Supreme Court
A television journalist sets his camera inside the premises of the Supreme Court in New Delhi.Reuters

The police on Thursday scouted the home of social activist Teesta Setalvad after a Gujarat court declined her plea for anticipatory bail in a case relating to alleged embezzlement, but the apex court restrained her arrest.

Fifty-three-year-old Setalvad and her husband Javed Anand, both former journalists-turned activists, face possible arrest in the case. However, the Supreme Court restrained the police from arresting the duo till Friday.

A Bench headed by Chief Justice HL Dattu, while restraining police from arresting Setalvad and her husband for one day, directed the listing of the matter on Friday.

The court gave the order after counsel Kapil Sibal mentioned the matter before it.

The police teams enquired of her family and staffers on the whereabouts of Setalvad, who was not at home.

Setalvad and her husband have fighting for the victims of the communal carnage which engulfed Gujarat following the Godhra train incident of 27 February 2002.

The couple, and some others have been accused of allegedly misappropriating around Rs.15 million collected through their NGO Sabrang Trust, for setting up a museum at the Gulbarga Society in Ahmedabad where around 69 people were killed during the communal conflagration.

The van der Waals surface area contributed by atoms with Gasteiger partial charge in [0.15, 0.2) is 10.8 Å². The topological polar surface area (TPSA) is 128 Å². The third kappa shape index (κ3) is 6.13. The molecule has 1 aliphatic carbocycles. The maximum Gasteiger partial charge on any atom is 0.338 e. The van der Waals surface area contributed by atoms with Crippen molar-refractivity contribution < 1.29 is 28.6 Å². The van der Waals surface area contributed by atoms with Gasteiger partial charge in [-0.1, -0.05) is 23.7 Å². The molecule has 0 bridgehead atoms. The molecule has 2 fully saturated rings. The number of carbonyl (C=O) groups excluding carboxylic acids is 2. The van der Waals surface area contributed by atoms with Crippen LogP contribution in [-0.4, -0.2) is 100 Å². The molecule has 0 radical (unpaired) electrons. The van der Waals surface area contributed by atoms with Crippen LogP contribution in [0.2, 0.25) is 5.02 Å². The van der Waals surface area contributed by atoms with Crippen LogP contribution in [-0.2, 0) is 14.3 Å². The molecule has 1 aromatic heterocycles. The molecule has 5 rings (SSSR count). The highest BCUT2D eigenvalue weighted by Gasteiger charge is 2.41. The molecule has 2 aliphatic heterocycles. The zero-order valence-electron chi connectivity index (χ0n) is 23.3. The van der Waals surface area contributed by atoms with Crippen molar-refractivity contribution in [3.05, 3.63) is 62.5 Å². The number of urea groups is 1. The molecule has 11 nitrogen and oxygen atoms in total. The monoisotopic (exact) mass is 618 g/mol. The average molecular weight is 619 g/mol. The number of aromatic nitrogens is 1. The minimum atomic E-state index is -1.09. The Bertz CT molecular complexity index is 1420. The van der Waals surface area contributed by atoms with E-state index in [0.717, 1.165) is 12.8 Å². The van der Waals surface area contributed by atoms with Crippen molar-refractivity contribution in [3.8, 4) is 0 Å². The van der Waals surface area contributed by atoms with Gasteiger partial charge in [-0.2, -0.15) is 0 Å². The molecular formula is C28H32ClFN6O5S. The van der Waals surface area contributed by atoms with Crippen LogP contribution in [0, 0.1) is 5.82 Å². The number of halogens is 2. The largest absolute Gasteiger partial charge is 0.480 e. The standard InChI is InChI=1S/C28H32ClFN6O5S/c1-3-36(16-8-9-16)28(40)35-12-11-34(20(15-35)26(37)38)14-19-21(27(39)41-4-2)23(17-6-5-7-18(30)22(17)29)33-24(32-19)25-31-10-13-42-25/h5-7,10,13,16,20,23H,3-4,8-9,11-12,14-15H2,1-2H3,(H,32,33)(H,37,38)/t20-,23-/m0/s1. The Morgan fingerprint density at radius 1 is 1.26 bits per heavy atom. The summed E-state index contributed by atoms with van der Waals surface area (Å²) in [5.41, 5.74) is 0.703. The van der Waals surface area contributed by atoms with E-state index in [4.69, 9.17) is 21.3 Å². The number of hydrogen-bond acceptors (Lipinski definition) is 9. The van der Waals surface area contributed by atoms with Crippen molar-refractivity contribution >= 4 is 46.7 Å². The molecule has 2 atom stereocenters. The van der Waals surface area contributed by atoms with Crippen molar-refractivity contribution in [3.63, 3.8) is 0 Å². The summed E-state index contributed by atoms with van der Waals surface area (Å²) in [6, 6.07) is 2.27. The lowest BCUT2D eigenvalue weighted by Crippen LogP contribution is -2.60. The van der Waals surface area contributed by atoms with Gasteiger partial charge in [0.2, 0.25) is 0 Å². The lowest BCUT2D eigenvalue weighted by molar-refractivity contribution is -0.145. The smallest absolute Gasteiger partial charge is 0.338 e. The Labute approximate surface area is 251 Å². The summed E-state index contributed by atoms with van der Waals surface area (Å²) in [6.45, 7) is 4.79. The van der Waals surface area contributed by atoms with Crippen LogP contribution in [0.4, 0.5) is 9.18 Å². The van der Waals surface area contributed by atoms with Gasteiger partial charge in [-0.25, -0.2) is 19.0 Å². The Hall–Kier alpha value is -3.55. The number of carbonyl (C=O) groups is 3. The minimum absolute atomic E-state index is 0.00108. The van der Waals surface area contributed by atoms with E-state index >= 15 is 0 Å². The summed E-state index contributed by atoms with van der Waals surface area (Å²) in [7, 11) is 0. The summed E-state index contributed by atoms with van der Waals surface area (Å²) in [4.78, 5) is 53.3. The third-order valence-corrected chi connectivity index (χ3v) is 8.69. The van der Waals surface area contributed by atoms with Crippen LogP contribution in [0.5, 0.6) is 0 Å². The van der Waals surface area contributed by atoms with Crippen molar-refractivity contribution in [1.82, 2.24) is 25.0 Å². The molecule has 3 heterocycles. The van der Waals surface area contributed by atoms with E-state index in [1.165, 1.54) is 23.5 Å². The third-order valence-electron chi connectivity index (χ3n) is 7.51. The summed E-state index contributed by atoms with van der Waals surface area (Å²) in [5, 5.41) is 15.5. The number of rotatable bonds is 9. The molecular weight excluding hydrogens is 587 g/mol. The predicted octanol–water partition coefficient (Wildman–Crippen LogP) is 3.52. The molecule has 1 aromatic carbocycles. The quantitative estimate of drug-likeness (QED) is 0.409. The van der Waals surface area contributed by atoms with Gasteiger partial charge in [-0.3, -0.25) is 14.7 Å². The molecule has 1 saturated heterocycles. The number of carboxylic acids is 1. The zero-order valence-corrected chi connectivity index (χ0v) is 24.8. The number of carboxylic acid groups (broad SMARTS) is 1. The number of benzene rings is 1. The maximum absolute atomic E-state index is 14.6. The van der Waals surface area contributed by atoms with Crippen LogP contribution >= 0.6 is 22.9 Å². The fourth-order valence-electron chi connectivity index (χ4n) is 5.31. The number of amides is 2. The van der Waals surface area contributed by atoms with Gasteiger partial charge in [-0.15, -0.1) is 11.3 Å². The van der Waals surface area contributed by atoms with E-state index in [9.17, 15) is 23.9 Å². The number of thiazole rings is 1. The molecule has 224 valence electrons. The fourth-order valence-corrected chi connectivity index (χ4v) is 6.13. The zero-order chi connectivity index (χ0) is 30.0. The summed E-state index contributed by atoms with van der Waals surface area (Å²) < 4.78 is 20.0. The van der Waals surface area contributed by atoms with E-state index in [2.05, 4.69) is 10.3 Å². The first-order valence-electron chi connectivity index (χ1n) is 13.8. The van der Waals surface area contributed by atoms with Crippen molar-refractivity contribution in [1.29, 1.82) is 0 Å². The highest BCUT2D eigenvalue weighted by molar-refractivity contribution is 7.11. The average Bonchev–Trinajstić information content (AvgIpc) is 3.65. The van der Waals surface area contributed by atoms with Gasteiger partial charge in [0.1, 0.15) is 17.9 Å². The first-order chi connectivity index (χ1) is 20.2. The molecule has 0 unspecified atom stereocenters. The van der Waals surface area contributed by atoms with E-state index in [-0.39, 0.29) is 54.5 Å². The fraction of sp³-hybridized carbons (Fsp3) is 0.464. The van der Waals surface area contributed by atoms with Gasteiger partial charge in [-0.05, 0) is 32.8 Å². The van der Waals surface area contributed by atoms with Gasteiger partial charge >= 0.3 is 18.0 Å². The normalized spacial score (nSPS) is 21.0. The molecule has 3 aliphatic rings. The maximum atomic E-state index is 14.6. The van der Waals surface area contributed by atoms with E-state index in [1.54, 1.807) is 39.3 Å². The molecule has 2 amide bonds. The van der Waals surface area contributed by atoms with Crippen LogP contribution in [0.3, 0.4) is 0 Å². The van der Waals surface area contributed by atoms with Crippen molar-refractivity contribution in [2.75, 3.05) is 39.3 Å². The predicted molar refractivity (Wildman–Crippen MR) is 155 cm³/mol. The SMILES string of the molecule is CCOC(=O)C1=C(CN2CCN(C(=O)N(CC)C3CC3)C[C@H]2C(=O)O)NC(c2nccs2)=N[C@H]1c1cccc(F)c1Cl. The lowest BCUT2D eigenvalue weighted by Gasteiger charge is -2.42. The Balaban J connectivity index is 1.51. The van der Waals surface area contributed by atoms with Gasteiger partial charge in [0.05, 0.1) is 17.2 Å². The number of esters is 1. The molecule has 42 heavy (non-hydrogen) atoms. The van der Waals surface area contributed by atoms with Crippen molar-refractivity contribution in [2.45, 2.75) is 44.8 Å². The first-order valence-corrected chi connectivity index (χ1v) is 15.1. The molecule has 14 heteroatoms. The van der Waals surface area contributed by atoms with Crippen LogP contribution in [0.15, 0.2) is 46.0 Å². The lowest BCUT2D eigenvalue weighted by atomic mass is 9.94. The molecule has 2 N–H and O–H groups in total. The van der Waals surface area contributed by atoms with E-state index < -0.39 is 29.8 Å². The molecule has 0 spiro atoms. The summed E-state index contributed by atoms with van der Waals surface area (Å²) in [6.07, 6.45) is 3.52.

The complaint against Setalvad was filed by 12 residents of the society after the plans for the proposed museum were put in cold storage citing various issues.

However, Setalvad - whose bail plea was rejected by a lower court in March 2014 - has termed the allegations as "politically motivated".

Earlier on Tuesday, the Gujarat High Court rejected the anticipatory bail pleas filed by Setalvad, Anand, Tanvir Jafri, son of former Congress MP Ehsan Jafri who was killed in the riots, and Firoze Gulzar, a resident of the Gulbarga Society in Ahmedabad.

Setalvad hails from the renowned Mumbai family of lawyers, which included her great-grandfather MC Setalvad, India's first and longest-serving attorney-general, and his father, CH. Setalvad who was a vice-chancellor of University of Bombay and a member of the Hunter Commission, which probed the Jallianwala Baugh massacre of 1919.